Surviving growth- Scale your architecture.

The modern web ecosystem provides a platform for market penetration that can lead to unimaginably fast growth. There are two key factors that allow this; pervasiveness of the web and social networks. I'm not trying to say that achieving growth is easy; competition is fierce; bad impressions are quicker to form and more resistant to disconfirmation than good ones; and when information is cheap, attention becomes expensive.

However if your service is positively endorsed, social networks can precipitate a snowball of traffic that will put any infrastructure through its paces, which often leads to an overnight success or disgruntled users who will think five times before returning.

For startups especially, it is imperative these opportunities are not missed and that there are no kinks in the armour. For instance even if your online store could handle the traffic, can your payment gateway?

At QuayPay we designed scalable infrastructure from the get go.

After the recent purchase of Tumblr by Yahoo for a billion dollars I was rather surprised by their architecture progression, currently they vaguely use similar technologies to Yahoos Flickr, their story is typical for millenial start ups and I doubt they would be able to achieve the same level of success if they started today.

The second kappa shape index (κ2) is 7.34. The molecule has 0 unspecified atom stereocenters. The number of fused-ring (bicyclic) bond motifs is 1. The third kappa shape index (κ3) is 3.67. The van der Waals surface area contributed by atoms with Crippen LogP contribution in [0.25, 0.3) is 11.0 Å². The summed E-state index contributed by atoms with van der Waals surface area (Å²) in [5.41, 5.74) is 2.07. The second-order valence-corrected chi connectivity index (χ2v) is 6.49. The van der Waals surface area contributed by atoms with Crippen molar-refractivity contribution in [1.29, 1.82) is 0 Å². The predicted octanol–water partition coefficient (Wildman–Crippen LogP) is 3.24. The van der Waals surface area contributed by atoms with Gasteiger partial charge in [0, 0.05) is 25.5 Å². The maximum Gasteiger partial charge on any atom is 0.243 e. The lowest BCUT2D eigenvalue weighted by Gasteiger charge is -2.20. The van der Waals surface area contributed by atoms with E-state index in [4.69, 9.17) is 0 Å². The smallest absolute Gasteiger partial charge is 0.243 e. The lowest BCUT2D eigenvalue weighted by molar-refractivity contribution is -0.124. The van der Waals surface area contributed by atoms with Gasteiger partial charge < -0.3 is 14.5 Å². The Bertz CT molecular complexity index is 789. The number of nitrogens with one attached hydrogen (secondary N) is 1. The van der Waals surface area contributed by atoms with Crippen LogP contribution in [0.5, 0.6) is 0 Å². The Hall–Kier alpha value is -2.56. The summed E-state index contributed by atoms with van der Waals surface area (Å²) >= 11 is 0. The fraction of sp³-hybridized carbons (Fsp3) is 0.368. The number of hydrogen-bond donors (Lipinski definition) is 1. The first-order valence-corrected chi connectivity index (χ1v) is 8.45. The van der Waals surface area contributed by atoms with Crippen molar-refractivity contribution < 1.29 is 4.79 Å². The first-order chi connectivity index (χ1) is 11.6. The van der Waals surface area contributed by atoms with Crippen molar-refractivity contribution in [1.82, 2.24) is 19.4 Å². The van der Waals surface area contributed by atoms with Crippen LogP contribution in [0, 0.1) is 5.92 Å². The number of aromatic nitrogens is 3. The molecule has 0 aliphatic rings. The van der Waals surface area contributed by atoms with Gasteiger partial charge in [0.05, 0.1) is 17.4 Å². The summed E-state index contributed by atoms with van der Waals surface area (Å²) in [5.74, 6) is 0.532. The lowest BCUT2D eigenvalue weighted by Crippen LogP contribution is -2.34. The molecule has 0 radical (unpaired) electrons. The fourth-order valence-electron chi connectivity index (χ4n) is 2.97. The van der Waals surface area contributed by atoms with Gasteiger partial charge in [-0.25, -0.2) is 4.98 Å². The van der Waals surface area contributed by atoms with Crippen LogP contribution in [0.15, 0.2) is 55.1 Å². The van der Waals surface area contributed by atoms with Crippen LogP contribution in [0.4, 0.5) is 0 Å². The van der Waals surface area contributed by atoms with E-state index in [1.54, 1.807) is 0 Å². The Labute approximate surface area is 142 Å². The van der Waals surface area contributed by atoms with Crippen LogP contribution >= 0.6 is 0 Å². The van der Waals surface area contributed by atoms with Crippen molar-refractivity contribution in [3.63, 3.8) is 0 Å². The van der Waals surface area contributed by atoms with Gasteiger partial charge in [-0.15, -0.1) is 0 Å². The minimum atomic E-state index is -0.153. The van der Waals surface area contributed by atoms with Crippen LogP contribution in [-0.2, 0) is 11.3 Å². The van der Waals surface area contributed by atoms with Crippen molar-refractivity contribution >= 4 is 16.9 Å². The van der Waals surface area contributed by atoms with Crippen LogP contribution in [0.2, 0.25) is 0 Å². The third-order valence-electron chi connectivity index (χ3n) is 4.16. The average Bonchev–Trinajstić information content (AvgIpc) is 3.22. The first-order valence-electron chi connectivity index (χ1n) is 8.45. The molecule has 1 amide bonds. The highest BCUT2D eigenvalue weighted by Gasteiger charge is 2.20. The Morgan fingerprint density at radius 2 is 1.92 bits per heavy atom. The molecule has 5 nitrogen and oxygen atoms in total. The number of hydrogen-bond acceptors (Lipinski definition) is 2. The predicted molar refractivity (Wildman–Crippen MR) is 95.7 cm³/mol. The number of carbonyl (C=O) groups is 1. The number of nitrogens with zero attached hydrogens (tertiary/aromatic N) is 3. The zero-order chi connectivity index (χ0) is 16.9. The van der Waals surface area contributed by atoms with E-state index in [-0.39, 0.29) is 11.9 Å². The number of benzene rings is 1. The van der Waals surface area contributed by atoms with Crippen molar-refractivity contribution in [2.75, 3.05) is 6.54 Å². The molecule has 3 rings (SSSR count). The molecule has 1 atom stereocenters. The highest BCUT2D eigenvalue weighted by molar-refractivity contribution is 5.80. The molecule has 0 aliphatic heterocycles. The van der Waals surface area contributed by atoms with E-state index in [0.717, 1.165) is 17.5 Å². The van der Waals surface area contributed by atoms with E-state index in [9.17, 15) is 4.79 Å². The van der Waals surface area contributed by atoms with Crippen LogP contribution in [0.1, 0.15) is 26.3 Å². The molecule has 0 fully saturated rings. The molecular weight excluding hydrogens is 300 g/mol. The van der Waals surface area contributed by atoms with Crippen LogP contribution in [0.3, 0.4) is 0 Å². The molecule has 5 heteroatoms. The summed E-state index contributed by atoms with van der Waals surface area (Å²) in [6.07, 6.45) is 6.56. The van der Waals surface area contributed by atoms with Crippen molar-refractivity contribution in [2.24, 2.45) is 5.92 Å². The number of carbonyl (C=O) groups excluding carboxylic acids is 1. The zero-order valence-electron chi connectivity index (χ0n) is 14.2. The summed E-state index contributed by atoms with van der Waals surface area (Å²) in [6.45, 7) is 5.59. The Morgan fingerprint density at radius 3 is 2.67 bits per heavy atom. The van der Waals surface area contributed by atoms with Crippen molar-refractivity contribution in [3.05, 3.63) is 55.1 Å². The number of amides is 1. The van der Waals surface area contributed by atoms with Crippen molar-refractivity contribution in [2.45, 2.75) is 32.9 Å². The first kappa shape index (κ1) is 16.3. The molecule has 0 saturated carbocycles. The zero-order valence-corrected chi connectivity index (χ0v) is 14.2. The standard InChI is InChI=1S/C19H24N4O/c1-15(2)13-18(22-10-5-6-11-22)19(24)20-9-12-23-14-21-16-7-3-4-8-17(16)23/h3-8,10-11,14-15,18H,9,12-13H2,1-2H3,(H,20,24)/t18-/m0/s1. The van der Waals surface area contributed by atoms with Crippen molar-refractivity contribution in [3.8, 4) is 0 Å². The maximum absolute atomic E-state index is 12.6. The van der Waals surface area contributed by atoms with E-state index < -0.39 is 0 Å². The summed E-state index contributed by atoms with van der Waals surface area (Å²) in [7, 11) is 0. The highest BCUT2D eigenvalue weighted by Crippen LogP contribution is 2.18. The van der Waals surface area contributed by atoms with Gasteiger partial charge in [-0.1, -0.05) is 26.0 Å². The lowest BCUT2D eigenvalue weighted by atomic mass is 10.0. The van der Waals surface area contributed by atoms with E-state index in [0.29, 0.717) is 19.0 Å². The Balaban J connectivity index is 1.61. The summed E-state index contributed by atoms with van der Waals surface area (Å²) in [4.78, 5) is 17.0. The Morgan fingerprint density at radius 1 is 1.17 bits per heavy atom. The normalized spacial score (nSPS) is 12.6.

Firstly, for any high traffic service, LAMP stacks are a dead end. Every component should scale out with little or no direct administration and provide monitoring.

We use AngularJS for all our applications, this avoids using a scripting language such as PHP or Ruby on the server side for rendering the view, offloading that responsibility to the client and is great for prototyping.

Rubinius running Rails Metal serves our API requests, everything is paginated to ensure consistent response sizes and this helps maintain constant response times. Lastly our database and search engine are CouchBase with ElasticSearch.

One of the more interesting aspects to Tumblrs architecture is their ID generation, a side effect of using a sharded model, forcing them to build an independant service for generating unique identifiers. We make use of CouchBases low to zero contention atomic increment operations, with independent counters for each model, to implement similar scalable functionality whilst reducing complexity.

The rise of cloud platforms and the products that emerged in the last 10 years have radically changed the landscape. In 2006 I swore on Ruby on Rails, it breathed life into web development for me and started a revolution around tooling. Today anyone can build a web scale application and there has never been a better time to start doing so.

 

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Feature image from http://www.vi.net/


Stephen Von Takach Co-founder and CIO at QuayPay. Stephen has designed and delivered scalable architecture solutions for clients such as commonwealth bank and the University of Sydney.